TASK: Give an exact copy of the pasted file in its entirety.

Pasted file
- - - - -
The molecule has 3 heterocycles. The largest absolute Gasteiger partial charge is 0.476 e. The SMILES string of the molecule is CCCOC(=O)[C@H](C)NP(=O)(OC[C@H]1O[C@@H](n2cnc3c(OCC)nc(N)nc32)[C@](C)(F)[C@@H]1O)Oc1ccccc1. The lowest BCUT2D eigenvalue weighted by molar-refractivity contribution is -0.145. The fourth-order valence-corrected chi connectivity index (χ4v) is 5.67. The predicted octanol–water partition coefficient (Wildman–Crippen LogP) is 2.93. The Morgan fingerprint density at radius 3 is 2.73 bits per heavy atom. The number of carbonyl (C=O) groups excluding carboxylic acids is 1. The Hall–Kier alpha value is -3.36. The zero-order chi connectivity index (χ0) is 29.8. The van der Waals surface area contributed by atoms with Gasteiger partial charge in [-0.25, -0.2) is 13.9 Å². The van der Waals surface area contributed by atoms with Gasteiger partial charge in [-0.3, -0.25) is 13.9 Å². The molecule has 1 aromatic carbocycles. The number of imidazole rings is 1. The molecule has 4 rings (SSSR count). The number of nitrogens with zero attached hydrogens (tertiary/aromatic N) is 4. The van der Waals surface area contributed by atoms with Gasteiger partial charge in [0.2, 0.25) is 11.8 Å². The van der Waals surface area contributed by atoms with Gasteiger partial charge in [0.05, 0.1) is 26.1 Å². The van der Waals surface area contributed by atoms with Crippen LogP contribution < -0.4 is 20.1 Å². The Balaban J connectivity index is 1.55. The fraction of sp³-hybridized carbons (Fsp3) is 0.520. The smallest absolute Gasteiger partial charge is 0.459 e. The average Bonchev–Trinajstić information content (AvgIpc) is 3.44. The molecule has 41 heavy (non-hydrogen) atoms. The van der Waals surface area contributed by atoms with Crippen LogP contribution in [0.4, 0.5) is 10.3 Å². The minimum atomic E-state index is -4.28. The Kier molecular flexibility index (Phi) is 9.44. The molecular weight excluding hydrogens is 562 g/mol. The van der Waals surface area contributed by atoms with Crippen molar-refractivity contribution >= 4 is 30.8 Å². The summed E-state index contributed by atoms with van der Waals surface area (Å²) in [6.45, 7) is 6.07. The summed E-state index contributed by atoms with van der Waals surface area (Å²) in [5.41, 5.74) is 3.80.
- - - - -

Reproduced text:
The molecule has 3 heterocycles. The largest absolute Gasteiger partial charge is 0.476 e. The SMILES string of the molecule is CCCOC(=O)[C@H](C)NP(=O)(OC[C@H]1O[C@@H](n2cnc3c(OCC)nc(N)nc32)[C@](C)(F)[C@@H]1O)Oc1ccccc1. The lowest BCUT2D eigenvalue weighted by molar-refractivity contribution is -0.145. The fourth-order valence-corrected chi connectivity index (χ4v) is 5.67. The predicted octanol–water partition coefficient (Wildman–Crippen LogP) is 2.93. The Morgan fingerprint density at radius 3 is 2.73 bits per heavy atom. The number of carbonyl (C=O) groups excluding carboxylic acids is 1. The Hall–Kier alpha value is -3.36. The zero-order chi connectivity index (χ0) is 29.8. The van der Waals surface area contributed by atoms with Gasteiger partial charge in [-0.25, -0.2) is 13.9 Å². The van der Waals surface area contributed by atoms with Gasteiger partial charge in [-0.3, -0.25) is 13.9 Å². The molecule has 1 aromatic carbocycles. The number of imidazole rings is 1. The molecule has 4 rings (SSSR count). The number of nitrogens with zero attached hydrogens (tertiary/aromatic N) is 4. The van der Waals surface area contributed by atoms with Gasteiger partial charge in [0.2, 0.25) is 11.8 Å². The van der Waals surface area contributed by atoms with Gasteiger partial charge in [0.05, 0.1) is 26.1 Å². The van der Waals surface area contributed by atoms with Crippen LogP contribution < -0.4 is 20.1 Å². The Balaban J connectivity index is 1.55. The fraction of sp³-hybridized carbons (Fsp3) is 0.520. The smallest absolute Gasteiger partial charge is 0.459 e. The average Bonchev–Trinajstić information content (AvgIpc) is 3.44. The molecule has 41 heavy (non-hydrogen) atoms. The van der Waals surface area contributed by atoms with Crippen LogP contribution in [0.4, 0.5) is 10.3 Å². The minimum atomic E-state index is -4.28. The Kier molecular flexibility index (Phi) is 9.44. The molecular weight excluding hydrogens is 562 g/mol. The van der Waals surface area contributed by atoms with Crippen molar-refractivity contribution >= 4 is 30.8 Å². The summed E-state index contributed by atoms with van der Waals surface area (Å²) in [6.45, 7) is 6.07. The summed E-state index contributed by atoms with van der Waals surface area (Å²) in [5.41, 5.74) is 3.80.